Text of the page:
By Dena Aubin

NEW YORK (Reuters) - A federal judge has rejected the U.S. Securities and Exchange Commission's request for a record $450,000 penalty against a former Miami budget director found liable for misleading municipal bond investors, fining the man $15,000 instead.

In an order on Monday, U.S. District Judge Cecilia Altonaga said the SEC has already made an example of former budget director Michael Boudreaux in its first municipal securities fraud case to go to trial.

Boudreaux and the city of Miami were found liable by a jury in September for shifting money among accounts to hide the city's worsening financial condition from investors who bought over $150 million of Miami's bonds in 2009.


Though a jury found Boudreaux acted with severe recklessness, he did not gain financially from his conduct, Altonaga said, adding that the fine the SEC was seeking appeared "overreaching and punitive."

The SEC's 2013 lawsuit alleged the city's "shell game" helped it win favorable ratings for its bonds and exposed bondholders to substantial risk of losses.

Penalties were not part of the jury trial. Miami reached an agreement with the SEC in October to pay $1 million to settle its case.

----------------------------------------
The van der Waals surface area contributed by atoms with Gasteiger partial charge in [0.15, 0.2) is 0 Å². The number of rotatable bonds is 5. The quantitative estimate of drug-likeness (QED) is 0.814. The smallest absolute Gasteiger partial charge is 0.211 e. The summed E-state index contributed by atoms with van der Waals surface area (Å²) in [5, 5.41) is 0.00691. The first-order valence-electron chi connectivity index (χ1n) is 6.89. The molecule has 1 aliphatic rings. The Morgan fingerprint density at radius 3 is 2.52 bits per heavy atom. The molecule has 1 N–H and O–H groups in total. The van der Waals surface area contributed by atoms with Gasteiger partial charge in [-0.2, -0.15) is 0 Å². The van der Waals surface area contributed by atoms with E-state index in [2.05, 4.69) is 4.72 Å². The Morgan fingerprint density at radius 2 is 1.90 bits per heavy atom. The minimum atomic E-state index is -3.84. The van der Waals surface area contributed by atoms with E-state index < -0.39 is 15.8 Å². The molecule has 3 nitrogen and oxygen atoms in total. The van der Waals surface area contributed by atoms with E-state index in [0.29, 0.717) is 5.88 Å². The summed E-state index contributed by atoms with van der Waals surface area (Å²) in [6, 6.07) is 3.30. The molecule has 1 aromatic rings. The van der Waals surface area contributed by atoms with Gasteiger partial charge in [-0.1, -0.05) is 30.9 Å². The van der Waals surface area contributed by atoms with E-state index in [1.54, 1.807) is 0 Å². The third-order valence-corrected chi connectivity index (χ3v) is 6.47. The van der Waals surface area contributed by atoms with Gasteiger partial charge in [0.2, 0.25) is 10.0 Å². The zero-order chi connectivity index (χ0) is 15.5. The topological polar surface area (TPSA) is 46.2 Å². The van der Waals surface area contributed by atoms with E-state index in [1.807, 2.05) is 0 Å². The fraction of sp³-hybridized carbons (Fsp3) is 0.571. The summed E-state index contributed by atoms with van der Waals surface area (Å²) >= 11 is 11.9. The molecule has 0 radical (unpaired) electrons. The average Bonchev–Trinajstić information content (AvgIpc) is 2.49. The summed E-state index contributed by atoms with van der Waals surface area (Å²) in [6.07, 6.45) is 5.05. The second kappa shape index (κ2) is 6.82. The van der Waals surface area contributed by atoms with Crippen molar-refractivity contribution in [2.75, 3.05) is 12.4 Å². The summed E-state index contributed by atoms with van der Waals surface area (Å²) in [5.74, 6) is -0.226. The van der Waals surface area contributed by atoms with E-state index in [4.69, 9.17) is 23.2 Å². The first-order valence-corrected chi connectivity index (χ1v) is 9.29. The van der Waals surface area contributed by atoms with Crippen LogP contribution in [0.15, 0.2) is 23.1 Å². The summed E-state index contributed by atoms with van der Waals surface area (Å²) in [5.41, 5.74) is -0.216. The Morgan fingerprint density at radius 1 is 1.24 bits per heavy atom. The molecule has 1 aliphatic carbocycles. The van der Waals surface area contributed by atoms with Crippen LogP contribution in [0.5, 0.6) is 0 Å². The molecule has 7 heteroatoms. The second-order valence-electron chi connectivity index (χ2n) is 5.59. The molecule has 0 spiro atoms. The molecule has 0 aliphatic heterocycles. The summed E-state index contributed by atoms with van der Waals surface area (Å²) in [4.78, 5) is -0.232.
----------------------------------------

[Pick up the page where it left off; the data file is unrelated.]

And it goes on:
A $450,000 penalty against Boudreaux would have been the largest ever against a municipal official by the SEC. In a motion in October, the SEC said the penalty was justified because Boudreaux orchestrated the fraud and directed multiple transfers of money over a two-year period.

In a statement on Monday, Boudreaux's lawyer Benedict Kuehne said his client was relieved by the reduced penalty.

SEC spokesman Ryan White declined comment.

In a motion in November, Kuehne had argued that the proposed penalty was "massively unfair." Boudreaux had already been financially ruined by the SEC's case and could no longer find work in municipal government, his lawyer said.

In Monday's order, Altonaga said the SEC failed to present any evidence that Boudreaux's conduct caused investor losses or a substantial risk of losses. It was also unreasonable to expect Boudreaux to individually pay almost half the amount paid by the city itself, she said.

The judge also rejected the SEC's request for a permanent injunction barring Boudreaux from future violations of securities laws, saying there is "little to no chance" he will ever work for a municipality again, let alone with securities or bonds.

The case is Securities and Exchange Commission v City of Miami, U.S. District Court, Southern District of Florida, No. 13-22600

(Reporting by Dena Aubin; Editing by Anthony Lin and Tom Brown)

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